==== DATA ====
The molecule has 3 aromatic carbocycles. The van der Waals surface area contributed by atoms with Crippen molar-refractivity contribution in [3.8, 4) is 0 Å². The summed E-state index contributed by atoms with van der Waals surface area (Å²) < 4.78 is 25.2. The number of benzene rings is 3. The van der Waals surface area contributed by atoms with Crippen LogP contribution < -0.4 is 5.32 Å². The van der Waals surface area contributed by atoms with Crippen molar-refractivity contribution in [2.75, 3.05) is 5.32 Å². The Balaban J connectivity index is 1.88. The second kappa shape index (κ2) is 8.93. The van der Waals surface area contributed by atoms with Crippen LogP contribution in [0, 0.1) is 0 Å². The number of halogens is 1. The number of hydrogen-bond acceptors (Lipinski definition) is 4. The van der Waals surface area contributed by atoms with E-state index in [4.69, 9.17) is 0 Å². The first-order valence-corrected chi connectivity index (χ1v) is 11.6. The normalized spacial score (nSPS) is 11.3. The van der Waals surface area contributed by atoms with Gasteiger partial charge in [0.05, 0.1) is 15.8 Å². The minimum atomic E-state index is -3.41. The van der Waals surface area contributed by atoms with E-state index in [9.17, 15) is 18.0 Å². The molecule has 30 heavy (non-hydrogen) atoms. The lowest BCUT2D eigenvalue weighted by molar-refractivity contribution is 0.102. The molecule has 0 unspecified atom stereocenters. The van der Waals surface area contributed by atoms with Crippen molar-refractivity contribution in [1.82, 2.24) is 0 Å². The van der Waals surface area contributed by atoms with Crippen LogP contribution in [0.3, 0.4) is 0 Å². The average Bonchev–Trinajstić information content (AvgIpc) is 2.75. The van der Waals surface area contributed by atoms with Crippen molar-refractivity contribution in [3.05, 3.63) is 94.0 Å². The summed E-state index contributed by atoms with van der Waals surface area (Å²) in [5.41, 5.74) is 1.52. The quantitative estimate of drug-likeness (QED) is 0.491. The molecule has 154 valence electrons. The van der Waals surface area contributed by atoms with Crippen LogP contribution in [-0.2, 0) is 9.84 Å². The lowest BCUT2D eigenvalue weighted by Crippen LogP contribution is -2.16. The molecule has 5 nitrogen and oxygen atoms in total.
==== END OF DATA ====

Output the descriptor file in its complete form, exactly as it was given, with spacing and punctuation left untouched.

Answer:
The molecule has 3 aromatic carbocycles. The van der Waals surface area contributed by atoms with Crippen molar-refractivity contribution in [3.8, 4) is 0 Å². The summed E-state index contributed by atoms with van der Waals surface area (Å²) < 4.78 is 25.2. The number of benzene rings is 3. The van der Waals surface area contributed by atoms with Crippen LogP contribution < -0.4 is 5.32 Å². The van der Waals surface area contributed by atoms with Crippen molar-refractivity contribution in [2.75, 3.05) is 5.32 Å². The Balaban J connectivity index is 1.88. The second kappa shape index (κ2) is 8.93. The van der Waals surface area contributed by atoms with Crippen LogP contribution in [0, 0.1) is 0 Å². The number of halogens is 1. The number of hydrogen-bond acceptors (Lipinski definition) is 4. The van der Waals surface area contributed by atoms with E-state index in [4.69, 9.17) is 0 Å². The first-order valence-corrected chi connectivity index (χ1v) is 11.6. The normalized spacial score (nSPS) is 11.3. The van der Waals surface area contributed by atoms with Gasteiger partial charge in [0.05, 0.1) is 15.8 Å². The minimum atomic E-state index is -3.41. The van der Waals surface area contributed by atoms with E-state index in [9.17, 15) is 18.0 Å². The molecule has 30 heavy (non-hydrogen) atoms. The lowest BCUT2D eigenvalue weighted by molar-refractivity contribution is 0.102. The molecule has 0 unspecified atom stereocenters. The van der Waals surface area contributed by atoms with Crippen molar-refractivity contribution in [1.82, 2.24) is 0 Å². The van der Waals surface area contributed by atoms with Crippen LogP contribution in [0.3, 0.4) is 0 Å². The average Bonchev–Trinajstić information content (AvgIpc) is 2.75. The van der Waals surface area contributed by atoms with Crippen molar-refractivity contribution in [3.05, 3.63) is 94.0 Å². The summed E-state index contributed by atoms with van der Waals surface area (Å²) in [5.41, 5.74) is 1.52. The quantitative estimate of drug-likeness (QED) is 0.491. The molecule has 154 valence electrons. The van der Waals surface area contributed by atoms with Crippen LogP contribution in [-0.2, 0) is 9.84 Å². The lowest BCUT2D eigenvalue weighted by Crippen LogP contribution is -2.16. The molecule has 5 nitrogen and oxygen atoms in total.